Committee appointed to recommend pay rates for councillors, mayor

How they get paid became a topic of debate for town councillors again when they were asked to name members to a citizen committee

How they get paid became a topic of debate for town councillors again when they were asked to name members to a citizen committee on the subject at Monday night’s meeting.

Among those was whether the town’s mayor should be paid based on a full-time position instead of part-time.

Currently the mayor is paid an honorarium of $2,494 per month while councillors receive $1,157 per month. As well they receive $240 for full-day meetings, $120 for half-day meetings and $50 for council sanctioned meetings. They are also entitled to a benefits package which includes life insurance, health and dental coverage and accident and serious illness coverage similar to what’s provided to town staff.

Councillor Laverne Asselstine questioned what’s covered in the monthly honorarium, and suggested a straight-forward formula, similar to what was recently adopted by the City of Lacombe, where there’s one fee that includes all council work and it doesn’t vary from month-to-month based on the number and type of meetings a person attends.

He asked that the committee consider compensation for fuel costs for in-town travel and providing internet access to councillors.

The question of a penalty for those not attending council meetings was also raised.

Mayor Susan Samson spoke against a penalty. “I don’t feel in my two terms it was misused. I have not seen anyone not show up because of lack of interest or it didn’t fit their schedule. People around the table have different lives going on behind the scenes,” she said, adding she doesn’t expect people gainfully employed to take on daytime meetings. “We have to be respectful if we want people to sit around this table, that they can go to work.”

Certain boards and committees that councillors sit on are not included in the list, stated Councillor Dale Plante, noting it should be revised.

“I hope the committee will look at what point we need a more full-time or in-depth commitment from the mayor,” he added. “It’s legitimate to look and see the workload.”

Mayor Susan Samson countered that they shouldn’t look at the workload she’s undertaken because that has been a personal choice. “It’s not a full-time job,” she said. “I think statistics will show communities our size don’t have a full-time mayor.”

However, Councillor Sean McIntyre argued, “I think our size as a town and the regional aspect, the mayor should be expected to serve full-time. As a policy the mayor should be accessible and the wage paid for the mayor’s position shouldn’t be limiting. The time has come for Sylvan Lake to make that consideration … Without a full-time mayor we limit the capacity of those who could serve the community because of the pay.”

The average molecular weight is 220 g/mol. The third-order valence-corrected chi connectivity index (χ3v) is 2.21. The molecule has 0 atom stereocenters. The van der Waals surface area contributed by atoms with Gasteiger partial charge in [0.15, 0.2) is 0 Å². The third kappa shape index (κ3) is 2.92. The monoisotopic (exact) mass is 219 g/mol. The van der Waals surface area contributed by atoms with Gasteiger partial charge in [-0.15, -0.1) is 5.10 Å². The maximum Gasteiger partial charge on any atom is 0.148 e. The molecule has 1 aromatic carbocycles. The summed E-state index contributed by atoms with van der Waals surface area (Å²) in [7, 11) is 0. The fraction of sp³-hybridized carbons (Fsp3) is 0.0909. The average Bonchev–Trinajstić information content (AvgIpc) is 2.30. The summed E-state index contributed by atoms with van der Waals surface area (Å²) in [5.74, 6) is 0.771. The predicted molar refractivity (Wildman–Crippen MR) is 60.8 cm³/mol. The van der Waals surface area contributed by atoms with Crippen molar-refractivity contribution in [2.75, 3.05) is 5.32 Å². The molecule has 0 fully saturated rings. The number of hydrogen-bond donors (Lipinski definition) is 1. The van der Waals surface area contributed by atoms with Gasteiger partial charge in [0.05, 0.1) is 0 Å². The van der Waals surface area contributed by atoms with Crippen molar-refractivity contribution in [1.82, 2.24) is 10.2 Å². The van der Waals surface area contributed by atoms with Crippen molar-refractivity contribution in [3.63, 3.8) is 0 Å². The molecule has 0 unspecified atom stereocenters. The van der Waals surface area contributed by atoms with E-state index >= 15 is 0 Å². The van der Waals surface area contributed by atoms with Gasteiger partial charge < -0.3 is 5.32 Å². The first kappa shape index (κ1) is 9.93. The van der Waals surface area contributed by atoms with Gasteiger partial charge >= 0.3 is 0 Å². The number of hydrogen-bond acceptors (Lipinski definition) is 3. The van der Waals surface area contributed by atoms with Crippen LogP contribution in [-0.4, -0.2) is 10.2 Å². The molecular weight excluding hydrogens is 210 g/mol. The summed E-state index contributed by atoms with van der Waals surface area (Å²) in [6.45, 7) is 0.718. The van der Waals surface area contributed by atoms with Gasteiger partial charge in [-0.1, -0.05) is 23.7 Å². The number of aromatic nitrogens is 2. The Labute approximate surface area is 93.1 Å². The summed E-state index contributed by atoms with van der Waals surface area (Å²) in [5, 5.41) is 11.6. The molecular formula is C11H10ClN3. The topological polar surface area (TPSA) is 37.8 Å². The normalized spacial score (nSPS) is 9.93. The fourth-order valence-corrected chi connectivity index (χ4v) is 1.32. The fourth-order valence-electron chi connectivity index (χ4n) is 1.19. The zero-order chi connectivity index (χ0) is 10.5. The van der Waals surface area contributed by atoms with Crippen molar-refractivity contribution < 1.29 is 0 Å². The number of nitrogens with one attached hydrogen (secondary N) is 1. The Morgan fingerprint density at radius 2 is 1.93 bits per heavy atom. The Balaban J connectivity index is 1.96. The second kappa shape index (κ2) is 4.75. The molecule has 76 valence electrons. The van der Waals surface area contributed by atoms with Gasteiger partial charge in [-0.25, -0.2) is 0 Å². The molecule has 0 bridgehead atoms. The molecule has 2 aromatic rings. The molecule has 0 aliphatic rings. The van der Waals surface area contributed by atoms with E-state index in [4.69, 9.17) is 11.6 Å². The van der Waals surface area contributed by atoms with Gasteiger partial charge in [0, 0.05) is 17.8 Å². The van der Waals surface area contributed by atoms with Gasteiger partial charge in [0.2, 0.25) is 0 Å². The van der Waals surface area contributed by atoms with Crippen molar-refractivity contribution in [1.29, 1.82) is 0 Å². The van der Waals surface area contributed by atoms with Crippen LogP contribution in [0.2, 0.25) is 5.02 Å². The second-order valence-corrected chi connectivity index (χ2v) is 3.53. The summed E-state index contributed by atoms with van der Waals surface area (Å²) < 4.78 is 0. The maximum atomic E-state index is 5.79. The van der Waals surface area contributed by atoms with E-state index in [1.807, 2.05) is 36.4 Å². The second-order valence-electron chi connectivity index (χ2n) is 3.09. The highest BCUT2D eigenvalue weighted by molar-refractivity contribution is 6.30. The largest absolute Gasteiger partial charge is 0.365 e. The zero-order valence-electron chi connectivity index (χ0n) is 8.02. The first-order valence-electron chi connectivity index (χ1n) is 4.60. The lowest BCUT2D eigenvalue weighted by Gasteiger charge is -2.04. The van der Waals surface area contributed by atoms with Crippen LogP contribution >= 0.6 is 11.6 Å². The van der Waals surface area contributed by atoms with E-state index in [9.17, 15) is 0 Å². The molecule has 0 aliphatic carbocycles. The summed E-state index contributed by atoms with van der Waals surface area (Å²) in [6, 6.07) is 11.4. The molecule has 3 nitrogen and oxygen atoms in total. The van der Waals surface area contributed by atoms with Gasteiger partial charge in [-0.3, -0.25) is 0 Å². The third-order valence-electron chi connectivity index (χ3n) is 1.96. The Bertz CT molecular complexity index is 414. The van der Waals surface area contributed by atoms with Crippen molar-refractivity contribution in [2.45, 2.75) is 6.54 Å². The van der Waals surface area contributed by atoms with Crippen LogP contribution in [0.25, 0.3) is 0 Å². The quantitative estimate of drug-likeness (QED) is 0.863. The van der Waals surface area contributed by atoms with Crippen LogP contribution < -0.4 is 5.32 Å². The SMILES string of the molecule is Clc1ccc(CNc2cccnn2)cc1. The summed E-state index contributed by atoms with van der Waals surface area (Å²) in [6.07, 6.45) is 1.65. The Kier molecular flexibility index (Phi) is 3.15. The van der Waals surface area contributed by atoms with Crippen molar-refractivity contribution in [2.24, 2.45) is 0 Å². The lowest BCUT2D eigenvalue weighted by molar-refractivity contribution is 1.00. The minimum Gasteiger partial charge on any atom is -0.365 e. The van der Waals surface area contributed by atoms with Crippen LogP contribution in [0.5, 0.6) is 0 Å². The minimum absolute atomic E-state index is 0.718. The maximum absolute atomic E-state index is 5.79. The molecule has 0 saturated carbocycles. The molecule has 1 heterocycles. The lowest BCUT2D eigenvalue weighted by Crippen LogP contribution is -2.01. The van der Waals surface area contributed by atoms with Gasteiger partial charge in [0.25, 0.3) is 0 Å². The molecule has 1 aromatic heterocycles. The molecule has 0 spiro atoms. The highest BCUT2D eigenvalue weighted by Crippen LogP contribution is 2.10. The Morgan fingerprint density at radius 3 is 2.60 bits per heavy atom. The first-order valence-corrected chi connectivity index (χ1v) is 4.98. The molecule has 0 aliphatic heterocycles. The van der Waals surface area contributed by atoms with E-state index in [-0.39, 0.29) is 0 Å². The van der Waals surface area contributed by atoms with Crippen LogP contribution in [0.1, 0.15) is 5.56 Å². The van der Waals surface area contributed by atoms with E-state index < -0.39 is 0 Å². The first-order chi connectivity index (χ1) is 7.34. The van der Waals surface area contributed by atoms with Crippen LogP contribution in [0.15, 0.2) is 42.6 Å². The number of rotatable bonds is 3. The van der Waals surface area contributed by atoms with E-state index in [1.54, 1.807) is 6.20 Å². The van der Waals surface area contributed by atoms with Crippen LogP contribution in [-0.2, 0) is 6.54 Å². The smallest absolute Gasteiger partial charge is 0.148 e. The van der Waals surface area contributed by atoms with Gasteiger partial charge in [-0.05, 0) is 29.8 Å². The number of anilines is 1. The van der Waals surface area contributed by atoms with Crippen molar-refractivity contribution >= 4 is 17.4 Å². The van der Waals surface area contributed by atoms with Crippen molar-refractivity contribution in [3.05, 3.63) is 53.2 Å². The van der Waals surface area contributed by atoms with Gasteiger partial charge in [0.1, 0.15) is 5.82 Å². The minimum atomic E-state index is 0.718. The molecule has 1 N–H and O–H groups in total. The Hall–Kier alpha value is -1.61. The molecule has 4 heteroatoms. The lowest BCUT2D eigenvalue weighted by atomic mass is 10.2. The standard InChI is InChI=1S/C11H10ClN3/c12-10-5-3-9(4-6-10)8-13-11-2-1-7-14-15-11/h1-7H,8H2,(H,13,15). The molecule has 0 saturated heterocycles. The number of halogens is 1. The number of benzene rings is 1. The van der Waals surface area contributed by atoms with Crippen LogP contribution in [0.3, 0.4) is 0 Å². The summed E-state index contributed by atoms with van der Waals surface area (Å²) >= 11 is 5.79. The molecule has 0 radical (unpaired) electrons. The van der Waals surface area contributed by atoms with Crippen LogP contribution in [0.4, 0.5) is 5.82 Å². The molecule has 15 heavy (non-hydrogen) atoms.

Yet Samson took the opposite opinion. By requiring a full-time mayor, she felt the town could lose some qualified candidates who are working.

“For me it’s not about pay, it’s about capacity,” countered McIntyre. “I don’t think the mayor’s position should be limited to people who are wealthy or retired. There are many people out there who don’t fit into those categories but would be good people.”

Betty Osmond, the town’s chief administrative officer, suggested councillors submit lists of things that need to be considered and they would be passed on to the citizen committee.

“I sometimes wonder if the complexities we’re talking about are beyond the expertise of a committee,” stated Asselstine. “Maybe we should seek professional help … I sometimes wonder if a citizen committee is the right avenue.”

Current town policy states a committee should be formed to make recommendations in every election year based on criteria outlined.

Following discussion, councillors named Lani Rouillard, Karen Herbst, Neil Evans, Lynda Fiedler and Teresa Borrowman to the committee.

According to the town’s latest audited financial Mayor Susan Samson received salary of $25,941 and benefits and allowances of $12,970 for a total of $38,911 in 2011.

Councillor Graham Parsons was the lowest paid councillor in 2011 with salary of $10,553 and benefits and allowances of $5,276 for a total of $15,829 while Asselstine was at the top of the list with salary of $13,340 and benefits and allowances of $6,670 for a total of $20,010.